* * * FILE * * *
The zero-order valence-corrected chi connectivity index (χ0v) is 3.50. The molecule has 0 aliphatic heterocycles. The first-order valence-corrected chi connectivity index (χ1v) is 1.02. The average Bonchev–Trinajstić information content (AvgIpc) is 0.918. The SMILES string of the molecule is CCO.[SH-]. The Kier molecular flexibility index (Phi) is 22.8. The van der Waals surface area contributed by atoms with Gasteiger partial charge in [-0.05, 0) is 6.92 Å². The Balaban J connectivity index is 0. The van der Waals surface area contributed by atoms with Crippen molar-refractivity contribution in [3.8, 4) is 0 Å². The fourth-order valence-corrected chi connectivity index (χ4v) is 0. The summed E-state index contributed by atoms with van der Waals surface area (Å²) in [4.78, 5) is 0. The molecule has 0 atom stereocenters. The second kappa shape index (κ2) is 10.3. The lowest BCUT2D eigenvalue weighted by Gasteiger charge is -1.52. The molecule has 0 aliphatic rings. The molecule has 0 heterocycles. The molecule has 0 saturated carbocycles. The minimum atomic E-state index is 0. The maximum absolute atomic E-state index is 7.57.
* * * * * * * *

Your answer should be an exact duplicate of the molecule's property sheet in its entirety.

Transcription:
The zero-order valence-corrected chi connectivity index (χ0v) is 3.50. The molecule has 0 aliphatic heterocycles. The first-order valence-corrected chi connectivity index (χ1v) is 1.02. The average Bonchev–Trinajstić information content (AvgIpc) is 0.918. The SMILES string of the molecule is CCO.[SH-]. The Kier molecular flexibility index (Phi) is 22.8. The van der Waals surface area contributed by atoms with Gasteiger partial charge in [-0.05, 0) is 6.92 Å². The Balaban J connectivity index is 0. The van der Waals surface area contributed by atoms with Crippen molar-refractivity contribution in [3.8, 4) is 0 Å². The fourth-order valence-corrected chi connectivity index (χ4v) is 0. The summed E-state index contributed by atoms with van der Waals surface area (Å²) in [4.78, 5) is 0. The molecule has 0 atom stereocenters. The second kappa shape index (κ2) is 10.3. The lowest BCUT2D eigenvalue weighted by Gasteiger charge is -1.52. The molecule has 0 aliphatic rings. The molecule has 0 heterocycles. The molecule has 0 saturated carbocycles. The minimum atomic E-state index is 0. The maximum absolute atomic E-state index is 7.57.